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Caring of Urinary Tubes

Caring of Urinary Tubes - What it is

Your child has come home from the hospital with a urinary catheter or tube which drains urine from your child’s bladder to the outside of the body example into a urine bag.

There are some things you need to take note when caring for your child’s catheter at home.

Caring of urinary drainage tubes or catheters - KKH

Types of Tubes

Name of tubePlacementPurpose
1. Nephrostomy tubeInto the kidneyTo drain urine out of the kidney into a collecting bag.
The tube is stitched into place and taped to the skin.
2. Ureteral stentInto one or bothTo drain urine, splint ureters, of the ureters help healing and to prevent blockage from swelling after surgery.
3. Suprapubic tubePlaced through the abdominalTo keep the bladder empty wall directly into the bladder
4. Urethral stent or catheterPlaced through, the urethra into the bladderTo keep the bladder empty

Caring for your child’s catheter

Ensure that your child drinks sufficient water daily. General guideline per day:

  1. 1.2 litres (less than 2 years old)
  2. 1.2 to 1.4 litres (2 to 7 years old)
  3. 1.4 to 1.6 litres (7 to 12 years old)
  4. 1.6 to 1.8 litres (12 years above)

Exception:Patients who are on fluid restriction should follow the doctor’s instructions.

  • Wash your hands with soap and water before and after touching the catheter or urine
  • Check the catheter tubing every two hours for leaks, loops or kinks
  • Keep your child’s catheter taped firmly in place :
    - Replace tape when it has loosened
    - Allow enough slack on tube so that it is not pulled tightly where it enters the skin
  • Always keep the catheter drainage bag lower than the level of your child’s bladder to prevent backflow of urine:
    - Empty the catheter drainage bag at least two to three times each day
    - Clean the spout with alcohol swab before and after the drainage bag is emptied
  • Ensure a closed drainage system to minimize the risk of infection changing of urinary bag only if close system is compromise e.g accidentally bag dislodgment or urine bag murky. Our nurse will demonstrate to you how this is done:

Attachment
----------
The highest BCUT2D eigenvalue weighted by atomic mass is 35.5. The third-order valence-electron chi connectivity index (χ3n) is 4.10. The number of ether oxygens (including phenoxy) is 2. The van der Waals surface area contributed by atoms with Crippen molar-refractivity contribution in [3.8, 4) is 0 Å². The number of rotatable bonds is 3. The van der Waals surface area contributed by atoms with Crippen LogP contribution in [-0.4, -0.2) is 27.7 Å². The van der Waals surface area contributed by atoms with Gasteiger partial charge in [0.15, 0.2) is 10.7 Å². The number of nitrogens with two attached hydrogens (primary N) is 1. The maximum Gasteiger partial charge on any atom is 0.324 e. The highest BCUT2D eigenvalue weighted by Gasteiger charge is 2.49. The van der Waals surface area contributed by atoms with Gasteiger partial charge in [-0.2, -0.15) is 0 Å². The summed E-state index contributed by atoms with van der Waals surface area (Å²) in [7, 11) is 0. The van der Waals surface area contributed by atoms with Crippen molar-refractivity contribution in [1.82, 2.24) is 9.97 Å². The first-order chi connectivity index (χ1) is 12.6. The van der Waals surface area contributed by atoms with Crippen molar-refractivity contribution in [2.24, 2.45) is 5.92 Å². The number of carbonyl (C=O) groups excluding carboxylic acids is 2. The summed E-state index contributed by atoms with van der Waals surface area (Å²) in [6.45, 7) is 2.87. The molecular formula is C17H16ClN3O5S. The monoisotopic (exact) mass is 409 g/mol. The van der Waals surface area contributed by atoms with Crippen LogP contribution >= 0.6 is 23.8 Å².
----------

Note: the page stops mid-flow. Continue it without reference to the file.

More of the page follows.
- Wash your hands well
    - Clean the tubing where it will be disconnected with alcohol swab
    - Be careful not to touch the tubing where it fits together
    - Connect a new bag


  1. In special cases, your child’s catheter may need to be irrigated (rinsed) regularly. This helps the urine to drain freely. Our doctor or nurse will advise you on the instructions for irrigation depending on the type of tube your child.
  2. If urine catheter is due for change at a later date and there has been frequent bag dislodgement seek for early medical advice

Seek immediate medical attention at the Children’s Emergency, Children’s Tower Basement 1, if tube falls out or there are sign and symptoms of Urinary Tract infection such as:

  • Fever
  • Abdominal (stomach) or side pain
  • Change in the colour or smell of urine
  • No urine or decrease in the amount of urine coming from the tube

Caring of Urinary Tubes - Symptoms

Caring of Urinary Tubes - How to prevent?

Caring of Urinary Tubes - Causes and Risk Factors

Caring of Urinary Tubes - Diagnosis

Caring of Urinary Tubes - Treatments

Caring of Urinary Tubes - Preparing for surgery

Caring of Urinary Tubes - Post-surgery care

Caring of Urinary Tubes - Other Information

The information provided is not intended as medical advice. Terms of use. Information provided by SingHealth